Your Complete Guide on How to Rent out a House
How to Rent out Your Home?
More and more homeowners are wondering how to transition into landlords. The reasons may be different. Some have difficulties with paying out their mortgage. Others just do not live in the house anymore and want to put their personal property to business use instead of selling it. A handful of homeowners would just like to rent out their house for a party or an event for a bit of extra cash. Before putting a "For Rent" sign up or posting your ad online, check what steps to take before signing a personal property rental agreement form to attract premium tenants and ensure the safety of your property.
What Do I Need to Do to Rent out My House?
The first thing you have to do before you rent your home is to determine how much you can ask for renting it. When calculating, do not forget to include the costs of maintenance, property manager’s fee (if you are going to hire one), and mortgage fee if you have to pay any. Find out how much tenants usually pay for the house like yours. If the profit is worth it – proceed with the rental preparations.
To avoid potential issues and numerous maintenance calls from your tenants in the first few weeks of renting out a house, inspect your home in advance and make all major repairs. Create a rental property inspection checklist. It will help you not to miss anything important and come in handy during regular inspections of your property. Order a professional inspection of your house after your tenants move out. This additional third-party documentation will substantiate your compensation claims in case of any damage caused to your property. Most tenants will need to have their own rental property inspection checklist. They use it when making a tour of the house. To make your home more appealing, ask the tenants about their checklist and consider fixing the issues they have found.
Decide how you will manage the property. The easiest way is to hire a professional manager to handle rental and IRS payments, arrange all documents and forms needed to rent a house, deal with arising problems, and screen the potential tenants. At the same time, property management companies may charge 4%-12% of the monthly rent for the services they perform.
If you plan to handle the management by yourself, get acquainted with the forthcoming paperwork. If you’ve been a homeowner for some time now, you must already be well acquainted with the tax deductions you may be eligible for. Being a landlord changes the situation quite a bit. Now you have to report your rental of personal property income and learn about rental property deductions. The job can be easily done with Schedule C-EZ (Form 1040). If you are not sure what documents you need to support your deductions, consult a professional accountant.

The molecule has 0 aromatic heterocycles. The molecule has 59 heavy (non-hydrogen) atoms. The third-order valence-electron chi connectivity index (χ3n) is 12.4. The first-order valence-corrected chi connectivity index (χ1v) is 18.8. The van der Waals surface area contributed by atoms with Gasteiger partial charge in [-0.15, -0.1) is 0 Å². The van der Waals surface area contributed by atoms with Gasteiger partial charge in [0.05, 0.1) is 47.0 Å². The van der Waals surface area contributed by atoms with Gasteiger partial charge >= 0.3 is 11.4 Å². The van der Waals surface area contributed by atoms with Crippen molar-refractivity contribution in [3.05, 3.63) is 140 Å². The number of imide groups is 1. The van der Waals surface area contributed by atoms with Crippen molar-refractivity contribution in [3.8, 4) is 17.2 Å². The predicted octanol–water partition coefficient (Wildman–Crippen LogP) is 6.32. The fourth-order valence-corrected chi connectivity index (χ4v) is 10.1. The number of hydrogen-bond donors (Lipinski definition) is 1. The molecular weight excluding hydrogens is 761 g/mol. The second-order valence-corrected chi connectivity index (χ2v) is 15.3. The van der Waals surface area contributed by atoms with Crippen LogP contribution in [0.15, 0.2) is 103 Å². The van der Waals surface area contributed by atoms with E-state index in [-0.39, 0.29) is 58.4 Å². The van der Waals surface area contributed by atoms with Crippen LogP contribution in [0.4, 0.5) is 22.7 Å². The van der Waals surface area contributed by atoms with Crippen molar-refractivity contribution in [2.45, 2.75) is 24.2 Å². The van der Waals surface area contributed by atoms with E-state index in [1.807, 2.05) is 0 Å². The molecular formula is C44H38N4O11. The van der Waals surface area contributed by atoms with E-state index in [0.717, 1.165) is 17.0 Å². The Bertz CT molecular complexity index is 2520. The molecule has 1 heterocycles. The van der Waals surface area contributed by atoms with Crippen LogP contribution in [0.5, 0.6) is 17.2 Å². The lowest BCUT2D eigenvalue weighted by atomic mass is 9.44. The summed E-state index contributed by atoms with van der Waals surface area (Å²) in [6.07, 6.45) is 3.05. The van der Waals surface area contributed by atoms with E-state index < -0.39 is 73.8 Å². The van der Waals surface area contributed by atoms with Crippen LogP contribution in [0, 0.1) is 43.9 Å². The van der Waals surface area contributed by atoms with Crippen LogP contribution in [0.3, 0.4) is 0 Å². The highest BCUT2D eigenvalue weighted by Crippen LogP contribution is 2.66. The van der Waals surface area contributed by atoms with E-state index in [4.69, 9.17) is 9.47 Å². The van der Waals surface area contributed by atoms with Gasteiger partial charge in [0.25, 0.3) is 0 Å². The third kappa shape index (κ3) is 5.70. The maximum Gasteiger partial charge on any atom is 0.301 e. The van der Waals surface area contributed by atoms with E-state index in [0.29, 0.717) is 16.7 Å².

What Forms Do You Need to Rent a House?
There is a couple of essential documents and forms for renting personal property:
- A rental application. This form will allow you to get a written authorization from your potential tenant to conduct a background screening and to check the references;
- A rental agreement for personal property or a lease agreement. Both are legally binding documents that may be used in a court. There is no formal jargon that must be used. Just include all the rental terms, parties of the agreement, personal details of all adults who will live in the household, amount of payments, dates, and signatures of both parties. The agreement containing all these details will be considered valid;
- Some states have several legally-required disclosures you must provide to your tenants. These most commonly include disclosures regarding the presence of health hazards, including lead-based paints and mold. Contact state authorities for a full list of the required documentation.
Note that local law in some states may require additional documentation. Consult a local lawyer or housing court to confirm the paperwork you need to do.
To make sure your property is in reliable hands, you have the right to ask your tenants about the following items:
- Copy of photo ID (e.g., driving license);
- Social Security number;
- A recommendation letter the previous landlords;
- A copy of the most recent W-2 Form;
- Three most recent pay stubs and bank statements;
- A verification letter from the company the potential tenant is employed at stating the job title, function, salary, and length of employment;
- The first page and signature page of the last federal tax return.
All this information is useful for checking your tenants’ background and ability to pay.